Issuu on Google+

La clemenza di Tito WOLFGANG AMADEUS MOZART (1756 – 1791)

STUDY GUIDE

coc.ca/Explore

Table of Contents Welcome........................................................................................................................................................... 3 Opera 101.......................................................................................................................................................... 4 Attending the Opera.................................................................................................................................... 5 Characters and Synopsis........................................................................................................................... 7 Genesis of the Opera................................................................................................................................... 9 La Clemenza di Tito: Listening Guide................................................................................................. 12 What to Look For.......................................................................................................................................... 15 COC Spotlight: Cecily Carver................................................................................................................. 17 Active Learning............................................................................................................................................. 19 Bibliography.................................................................................................................................................... 19

Cover: Charlotte Dobbs as Servilia in Chicago Opera Theater’s production of La clemenza di Tito, 2009. Photo: Rich Hein Above: Andrew Funk as Publio and Renata Pokupic as Sesto in Chicago Opera Theater’s production of La clemenza di Tito, 2009. Photo: Rich Hein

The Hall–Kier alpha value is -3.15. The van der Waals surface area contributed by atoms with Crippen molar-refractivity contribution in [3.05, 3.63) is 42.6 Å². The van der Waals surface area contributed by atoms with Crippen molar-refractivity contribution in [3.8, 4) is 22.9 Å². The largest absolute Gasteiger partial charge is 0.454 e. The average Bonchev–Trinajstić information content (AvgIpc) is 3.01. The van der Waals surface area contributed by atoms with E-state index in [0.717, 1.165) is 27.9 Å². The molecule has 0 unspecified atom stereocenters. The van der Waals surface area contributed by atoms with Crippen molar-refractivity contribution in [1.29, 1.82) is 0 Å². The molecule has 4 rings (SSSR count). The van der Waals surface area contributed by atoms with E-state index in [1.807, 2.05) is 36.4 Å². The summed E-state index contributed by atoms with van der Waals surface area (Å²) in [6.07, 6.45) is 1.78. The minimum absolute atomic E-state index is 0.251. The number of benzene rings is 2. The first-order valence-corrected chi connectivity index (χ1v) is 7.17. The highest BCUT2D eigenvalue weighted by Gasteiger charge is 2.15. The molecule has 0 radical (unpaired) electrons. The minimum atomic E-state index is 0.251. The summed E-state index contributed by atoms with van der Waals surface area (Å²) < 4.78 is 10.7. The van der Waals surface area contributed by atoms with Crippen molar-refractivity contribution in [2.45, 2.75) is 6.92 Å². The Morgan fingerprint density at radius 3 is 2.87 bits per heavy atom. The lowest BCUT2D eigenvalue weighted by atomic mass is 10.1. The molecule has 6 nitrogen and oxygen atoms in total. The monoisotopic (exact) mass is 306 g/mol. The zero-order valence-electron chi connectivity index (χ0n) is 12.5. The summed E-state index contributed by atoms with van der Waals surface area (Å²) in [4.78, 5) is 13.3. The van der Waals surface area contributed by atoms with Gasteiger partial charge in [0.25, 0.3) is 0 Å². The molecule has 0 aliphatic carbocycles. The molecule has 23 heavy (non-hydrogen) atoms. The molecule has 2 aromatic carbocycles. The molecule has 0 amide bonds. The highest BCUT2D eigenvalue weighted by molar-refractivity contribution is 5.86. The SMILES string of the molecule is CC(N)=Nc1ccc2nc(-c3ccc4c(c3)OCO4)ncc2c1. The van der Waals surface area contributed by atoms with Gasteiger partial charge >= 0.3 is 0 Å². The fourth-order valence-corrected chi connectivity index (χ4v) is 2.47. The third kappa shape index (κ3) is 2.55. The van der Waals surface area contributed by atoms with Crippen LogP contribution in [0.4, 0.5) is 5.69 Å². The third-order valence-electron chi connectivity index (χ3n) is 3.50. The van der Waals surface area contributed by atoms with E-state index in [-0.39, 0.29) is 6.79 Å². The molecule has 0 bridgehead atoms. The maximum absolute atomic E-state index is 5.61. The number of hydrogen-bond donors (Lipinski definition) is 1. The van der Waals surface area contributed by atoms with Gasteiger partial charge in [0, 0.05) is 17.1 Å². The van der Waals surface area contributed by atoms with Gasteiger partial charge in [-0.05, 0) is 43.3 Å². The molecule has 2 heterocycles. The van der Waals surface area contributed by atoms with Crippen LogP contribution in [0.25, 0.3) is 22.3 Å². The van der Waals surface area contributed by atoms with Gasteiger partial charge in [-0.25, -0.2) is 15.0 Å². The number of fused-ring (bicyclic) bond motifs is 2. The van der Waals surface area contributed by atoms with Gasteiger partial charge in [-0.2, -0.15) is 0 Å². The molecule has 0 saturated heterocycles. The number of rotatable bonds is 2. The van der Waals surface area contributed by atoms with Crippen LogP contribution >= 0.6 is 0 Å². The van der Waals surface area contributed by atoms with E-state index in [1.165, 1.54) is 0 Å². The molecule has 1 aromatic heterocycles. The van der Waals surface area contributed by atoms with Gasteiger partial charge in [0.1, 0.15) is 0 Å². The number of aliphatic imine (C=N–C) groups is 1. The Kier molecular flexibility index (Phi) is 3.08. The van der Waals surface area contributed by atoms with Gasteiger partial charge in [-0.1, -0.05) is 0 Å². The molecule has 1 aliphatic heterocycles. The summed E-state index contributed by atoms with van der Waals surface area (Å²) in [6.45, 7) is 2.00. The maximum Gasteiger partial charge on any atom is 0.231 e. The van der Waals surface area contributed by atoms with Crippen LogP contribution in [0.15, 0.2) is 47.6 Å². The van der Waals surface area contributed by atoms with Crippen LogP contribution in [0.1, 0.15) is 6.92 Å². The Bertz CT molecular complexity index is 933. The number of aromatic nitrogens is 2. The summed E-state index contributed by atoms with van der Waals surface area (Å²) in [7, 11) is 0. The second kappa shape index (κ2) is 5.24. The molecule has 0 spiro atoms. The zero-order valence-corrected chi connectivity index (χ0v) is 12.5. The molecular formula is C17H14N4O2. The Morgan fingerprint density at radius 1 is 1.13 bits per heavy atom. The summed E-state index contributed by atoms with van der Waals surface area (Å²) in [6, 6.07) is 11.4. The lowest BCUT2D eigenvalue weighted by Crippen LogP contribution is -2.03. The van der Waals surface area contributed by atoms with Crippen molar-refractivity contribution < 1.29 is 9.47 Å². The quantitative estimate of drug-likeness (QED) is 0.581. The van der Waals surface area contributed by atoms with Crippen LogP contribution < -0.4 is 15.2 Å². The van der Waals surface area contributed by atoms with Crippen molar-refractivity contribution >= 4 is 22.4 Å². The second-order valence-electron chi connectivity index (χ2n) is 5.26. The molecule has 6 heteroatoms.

2

Canadian Opera Company 2012/2013

coc.ca

La clemenza di Tito Study Guide

Welcome The Canadian Opera Company returns in 2012/2013 with the ultimate season of drama, mischief, love, horror and sacrifice. In the fall, hear Verdi’s famous and raucous “Anvil Chorus” performed live in Il Trovatore, or escape to a fantasy world of madcap lunacy in Johann Strauss II’s popular operetta Die Fledermaus. Ring in the new year with legendary director Peter Sellars and Ben Heppner, one of the world’s leading tenors, in a poignant production of the greatest love story of all time, Tristan und Isolde, or experience La clemenza di Tito – the final operatic work of classical music’s uncontested rock star, W. A. Mozart. End the year with people losing their heads: hear Lucia hit the high notes of madness with Donizetti’s luscious cascading melodies in the dark and Gothic Lucia di Lammermoor; explore the biblical story of Salome in a celebrated production by Canadian film director Atom Egoyan; and witness the ultimate sacrifice by an order of Carmelite nuns during the French Revolution in director Robert Carsen’s staging of Francis Poulenc’s riveting Dialogues des Carmélites. The season is sure to inspire, shock and ignite the creativity of your students!